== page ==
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Excuse me waiter, there's poop in my water

Cities that rely on waterborne sanitation systems produce millions of gallons of wastewater a day. In Sewer and the City, we scratched the surface of sanitary infrastructure. Now let's plunge in...so to speak.

Influent to Effluent

Wastewater treatment is a complicated business. We take whatever we put in the system - poop, pee, toilet paper, soap, etc. - and try to get it out before releasing the water back into the environment. It's a process that has been evolving since the mid-1800s from mere separation into advanced biological treatments. While this diagram from Silicon Valley Clean Water only portrays three phases of treatment ("Primary," "Secondary" and tertiary, or "Final"), a fourth phase of treatment is now being innovated to remove micropollutants such as pharmaceuticals, household and business chemicals, environmental persistent pharmaceutical pollutant (EPPP) or pesticides. Read the full diagram key here, and find more detailed information on Wikipedia or in the EPA's Primer for Municipal Wastewater Treatment Systems.

Want to dive really deep? Get a strong cup of coffee and consult the EPA's National Pollutant Elimination Discharge System's Permit Limits. It details exactly what is and is not allowed to be released as effluent.

Fertilizer or Pollution?

At the bottom of the diagram, "biosolids" are being sent to landfill and for agricultural reuse. The EPA defines this substance as, "the nutrient-rich organic materials produced by wastewater treatment facilities." In other words, it's fertilizer produced from your poop! 

If that makes you queasy, you're not alone. While we don't tend to question the use of animal fertilizers as an invaluable resource to farmers, our ick factor gets triggered once we get closer to home. That's why the EPA has built out an entire website filled with resources and provided a "plain English guide" to the biosolids laws and regulations.  Videos, articles and more is also available from the Water Environment Federation, an industry trade group.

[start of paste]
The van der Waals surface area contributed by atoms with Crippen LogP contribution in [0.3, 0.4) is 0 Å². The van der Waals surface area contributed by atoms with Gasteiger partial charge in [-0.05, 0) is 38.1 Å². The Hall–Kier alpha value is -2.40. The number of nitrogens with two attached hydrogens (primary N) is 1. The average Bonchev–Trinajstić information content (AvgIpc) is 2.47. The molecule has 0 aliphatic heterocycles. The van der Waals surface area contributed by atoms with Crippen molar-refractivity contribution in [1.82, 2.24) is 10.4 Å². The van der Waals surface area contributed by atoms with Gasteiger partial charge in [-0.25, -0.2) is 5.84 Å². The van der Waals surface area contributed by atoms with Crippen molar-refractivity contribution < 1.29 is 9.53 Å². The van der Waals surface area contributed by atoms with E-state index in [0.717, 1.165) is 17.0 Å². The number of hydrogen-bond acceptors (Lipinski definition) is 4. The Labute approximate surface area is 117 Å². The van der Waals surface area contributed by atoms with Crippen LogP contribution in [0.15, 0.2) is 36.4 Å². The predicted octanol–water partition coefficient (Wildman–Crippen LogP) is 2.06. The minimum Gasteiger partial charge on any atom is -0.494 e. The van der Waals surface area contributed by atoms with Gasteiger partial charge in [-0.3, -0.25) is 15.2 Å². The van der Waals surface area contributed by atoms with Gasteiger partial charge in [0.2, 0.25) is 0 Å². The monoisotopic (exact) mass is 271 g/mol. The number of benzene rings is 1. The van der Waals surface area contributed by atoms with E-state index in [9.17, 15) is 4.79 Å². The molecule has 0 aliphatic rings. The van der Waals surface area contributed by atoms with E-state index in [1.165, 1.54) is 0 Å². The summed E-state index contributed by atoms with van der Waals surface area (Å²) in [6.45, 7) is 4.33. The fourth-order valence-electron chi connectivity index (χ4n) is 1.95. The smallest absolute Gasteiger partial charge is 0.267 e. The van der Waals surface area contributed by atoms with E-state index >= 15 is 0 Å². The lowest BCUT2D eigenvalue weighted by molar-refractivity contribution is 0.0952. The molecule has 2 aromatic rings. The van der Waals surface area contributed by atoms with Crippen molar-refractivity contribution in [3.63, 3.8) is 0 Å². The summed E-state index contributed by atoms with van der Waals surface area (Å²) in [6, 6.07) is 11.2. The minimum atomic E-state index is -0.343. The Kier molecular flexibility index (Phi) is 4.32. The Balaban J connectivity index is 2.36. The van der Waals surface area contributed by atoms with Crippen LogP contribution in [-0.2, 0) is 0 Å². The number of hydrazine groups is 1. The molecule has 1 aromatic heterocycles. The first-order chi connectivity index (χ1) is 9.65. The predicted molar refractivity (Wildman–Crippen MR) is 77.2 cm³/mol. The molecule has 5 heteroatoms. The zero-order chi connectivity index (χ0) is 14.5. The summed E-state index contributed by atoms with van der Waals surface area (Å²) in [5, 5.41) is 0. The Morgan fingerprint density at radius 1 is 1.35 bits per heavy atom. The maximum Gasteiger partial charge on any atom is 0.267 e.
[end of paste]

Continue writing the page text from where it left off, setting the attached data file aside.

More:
In an ideal world, it would make sense to close the nutrient loop by recycling our nutrients back to the land. But what comes in comes out, and our sewer systems takes in heavy metals, pharmaceuticals, toxic chemicals, and more. While the most up-to-date plants can remove a great deal of these pollutants, Publicly Owned Treatment Works (POTW) in the US are only required to achieve secondary treatment. This means that Nitrogen and Phosphorous from our pee and poop can be released into waterways, causing toxic algal blooms and dead zones around coastlines. And it leaves questions about how clean municipal biosolids might be, ranging from the even-handed, to the decidedly concerned, down to the conspiratorial.

It's a challenging situation without a clear answer, and it all starts with a system that uses water to conceal, contain and convey our poop and pee. 

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